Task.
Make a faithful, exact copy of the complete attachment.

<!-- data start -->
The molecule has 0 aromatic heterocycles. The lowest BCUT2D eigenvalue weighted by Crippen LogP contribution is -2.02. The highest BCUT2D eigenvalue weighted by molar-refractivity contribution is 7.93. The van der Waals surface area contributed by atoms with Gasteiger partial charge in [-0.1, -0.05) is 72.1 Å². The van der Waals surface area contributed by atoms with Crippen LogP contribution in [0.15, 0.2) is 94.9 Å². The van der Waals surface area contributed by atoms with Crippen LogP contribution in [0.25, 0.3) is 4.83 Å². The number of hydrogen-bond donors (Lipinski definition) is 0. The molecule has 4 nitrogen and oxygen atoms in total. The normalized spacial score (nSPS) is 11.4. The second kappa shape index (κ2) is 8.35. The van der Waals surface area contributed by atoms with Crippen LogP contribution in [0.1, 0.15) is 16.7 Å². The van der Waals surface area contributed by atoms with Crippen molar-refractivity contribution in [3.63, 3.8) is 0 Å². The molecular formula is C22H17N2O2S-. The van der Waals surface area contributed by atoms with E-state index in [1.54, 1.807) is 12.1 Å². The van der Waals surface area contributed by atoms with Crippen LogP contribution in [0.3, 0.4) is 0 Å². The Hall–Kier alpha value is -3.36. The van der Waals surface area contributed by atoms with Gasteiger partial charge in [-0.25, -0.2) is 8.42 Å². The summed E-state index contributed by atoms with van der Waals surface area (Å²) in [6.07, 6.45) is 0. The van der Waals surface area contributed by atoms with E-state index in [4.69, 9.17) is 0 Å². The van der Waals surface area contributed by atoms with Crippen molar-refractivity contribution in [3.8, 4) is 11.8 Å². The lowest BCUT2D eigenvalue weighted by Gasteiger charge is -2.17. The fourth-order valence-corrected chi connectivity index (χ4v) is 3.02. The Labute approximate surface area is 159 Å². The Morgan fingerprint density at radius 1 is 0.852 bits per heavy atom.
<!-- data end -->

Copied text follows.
The molecule has 0 aromatic heterocycles. The lowest BCUT2D eigenvalue weighted by Crippen LogP contribution is -2.02. The highest BCUT2D eigenvalue weighted by molar-refractivity contribution is 7.93. The van der Waals surface area contributed by atoms with Gasteiger partial charge in [-0.1, -0.05) is 72.1 Å². The van der Waals surface area contributed by atoms with Crippen LogP contribution in [0.15, 0.2) is 94.9 Å². The van der Waals surface area contributed by atoms with Crippen LogP contribution in [0.25, 0.3) is 4.83 Å². The number of hydrogen-bond donors (Lipinski definition) is 0. The molecule has 4 nitrogen and oxygen atoms in total. The normalized spacial score (nSPS) is 11.4. The second kappa shape index (κ2) is 8.35. The van der Waals surface area contributed by atoms with Crippen LogP contribution in [0.1, 0.15) is 16.7 Å². The van der Waals surface area contributed by atoms with Crippen molar-refractivity contribution in [3.63, 3.8) is 0 Å². The molecular formula is C22H17N2O2S-. The van der Waals surface area contributed by atoms with E-state index in [1.54, 1.807) is 12.1 Å². The van der Waals surface area contributed by atoms with Crippen LogP contribution in [0.3, 0.4) is 0 Å². The Hall–Kier alpha value is -3.36. The van der Waals surface area contributed by atoms with Gasteiger partial charge in [-0.25, -0.2) is 8.42 Å². The summed E-state index contributed by atoms with van der Waals surface area (Å²) in [6.07, 6.45) is 0. The van der Waals surface area contributed by atoms with E-state index in [4.69, 9.17) is 0 Å². The van der Waals surface area contributed by atoms with Crippen molar-refractivity contribution in [3.8, 4) is 11.8 Å². The lowest BCUT2D eigenvalue weighted by Gasteiger charge is -2.17. The fourth-order valence-corrected chi connectivity index (χ4v) is 3.02. The Labute approximate surface area is 159 Å². The Morgan fingerprint density at radius 1 is 0.852 bits per heavy atom.